Density Waves in Solids (Frontiers in Physics) by George Gruner

By George Gruner

Discusses the theoretical and experimental situation of 2 novel kinds of damaged symmetry flooring states of metals, cost, and spin density waves. DLC: cost density waves.

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The various broken symmetry ground states have several common characteristics which are well known for the extensively studied superconducting state (see, for example, Schrieffer, 1963; Tinkham, 1975). For all condensates, the order parameter is complex, and can be written as For the superconducting ground states, gauge symmetry is broken; the phase is invariant under a gauge transformation. In contrast, for the density wave ground states, the translational symmetry is broken. While the time and spatial derivatives play an important role in the dynamics of the collective modes, the above difference between the superconducting and density wave ground states leads naturally to different collective excitations and also to differences in the coupling of the collective modes to applied electromagnetic fields.

In case of the density wave states, the gap occurs at ±kF. In the superconducting state, the collective mode leads to a supercurrent in response to dc fields. In the case of density waves, however, the collective mode does not contribute to the dc conduction (this is due to the interaction with impurities and lattice imperfections), and the appearance of a gap in the single particle excitation spectrum at the Fermi level 12 1. The One-Dimensional Electron Gas Table 1,1. Various broken symmetry ground states of one-dimensional metals.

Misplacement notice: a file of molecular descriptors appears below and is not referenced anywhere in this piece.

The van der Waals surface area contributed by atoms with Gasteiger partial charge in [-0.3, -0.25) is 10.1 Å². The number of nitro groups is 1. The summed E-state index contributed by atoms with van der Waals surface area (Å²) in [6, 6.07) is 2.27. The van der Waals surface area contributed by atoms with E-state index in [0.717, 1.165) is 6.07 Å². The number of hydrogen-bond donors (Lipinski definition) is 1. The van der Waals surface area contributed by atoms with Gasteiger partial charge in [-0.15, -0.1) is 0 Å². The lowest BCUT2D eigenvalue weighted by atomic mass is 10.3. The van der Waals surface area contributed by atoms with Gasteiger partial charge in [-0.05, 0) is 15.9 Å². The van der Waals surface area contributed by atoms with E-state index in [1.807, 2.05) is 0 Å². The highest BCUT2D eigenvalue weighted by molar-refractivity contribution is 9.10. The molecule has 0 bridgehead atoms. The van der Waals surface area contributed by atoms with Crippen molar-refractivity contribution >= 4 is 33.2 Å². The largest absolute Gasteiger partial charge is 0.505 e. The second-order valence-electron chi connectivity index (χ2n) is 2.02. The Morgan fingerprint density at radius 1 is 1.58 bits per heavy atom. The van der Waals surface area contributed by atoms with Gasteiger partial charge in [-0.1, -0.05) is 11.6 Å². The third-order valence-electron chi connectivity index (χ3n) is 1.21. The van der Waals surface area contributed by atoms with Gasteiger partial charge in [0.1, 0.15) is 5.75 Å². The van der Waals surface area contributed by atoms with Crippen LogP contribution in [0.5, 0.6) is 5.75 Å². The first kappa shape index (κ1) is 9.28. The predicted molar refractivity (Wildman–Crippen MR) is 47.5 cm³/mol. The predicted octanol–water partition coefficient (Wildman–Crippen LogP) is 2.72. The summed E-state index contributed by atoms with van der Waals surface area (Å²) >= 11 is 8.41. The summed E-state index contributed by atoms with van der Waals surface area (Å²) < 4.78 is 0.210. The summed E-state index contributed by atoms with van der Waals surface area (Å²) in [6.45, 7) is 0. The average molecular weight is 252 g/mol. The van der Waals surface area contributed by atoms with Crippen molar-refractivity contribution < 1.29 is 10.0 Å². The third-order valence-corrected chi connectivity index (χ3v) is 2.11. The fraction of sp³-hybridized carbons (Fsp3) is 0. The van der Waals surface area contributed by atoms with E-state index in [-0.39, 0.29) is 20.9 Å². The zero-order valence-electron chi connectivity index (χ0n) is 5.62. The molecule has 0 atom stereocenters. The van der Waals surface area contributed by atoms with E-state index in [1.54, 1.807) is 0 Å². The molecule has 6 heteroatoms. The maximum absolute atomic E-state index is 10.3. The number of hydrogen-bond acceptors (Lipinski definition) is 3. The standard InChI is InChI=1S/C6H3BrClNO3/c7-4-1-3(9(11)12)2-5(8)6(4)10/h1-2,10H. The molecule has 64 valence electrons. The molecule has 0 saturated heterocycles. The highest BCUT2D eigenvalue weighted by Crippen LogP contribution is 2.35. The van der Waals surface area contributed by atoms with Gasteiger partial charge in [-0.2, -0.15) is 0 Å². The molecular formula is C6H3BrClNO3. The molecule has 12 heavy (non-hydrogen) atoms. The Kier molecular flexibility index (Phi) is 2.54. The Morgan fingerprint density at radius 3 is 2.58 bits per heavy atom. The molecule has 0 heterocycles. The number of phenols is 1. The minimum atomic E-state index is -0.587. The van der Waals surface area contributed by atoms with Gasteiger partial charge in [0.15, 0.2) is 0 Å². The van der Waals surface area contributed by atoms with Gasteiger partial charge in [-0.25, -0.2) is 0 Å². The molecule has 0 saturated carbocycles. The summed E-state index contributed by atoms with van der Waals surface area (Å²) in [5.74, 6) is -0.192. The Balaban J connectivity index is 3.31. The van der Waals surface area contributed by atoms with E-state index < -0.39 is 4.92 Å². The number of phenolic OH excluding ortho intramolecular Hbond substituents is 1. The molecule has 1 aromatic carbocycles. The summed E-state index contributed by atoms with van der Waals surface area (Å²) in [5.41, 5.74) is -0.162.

B38, 39 (1988). 25 eV (Jerome and Schultz, 1982). Members of other groups of organic linear chain compounds have also been found to develop a spin density wave ground state. The organic salts, (MDT-TTF)2X, where MDT-TTF stands for methilendithio-tetrathiafulvanele (shown in Fig. , 1990). This material, along with other members of the group, has a linear chain structure formed by MDT-TTF stacks with strongly overlapping orbitals in the stack direction. This then leads to a strongly anisotropic single particle band.

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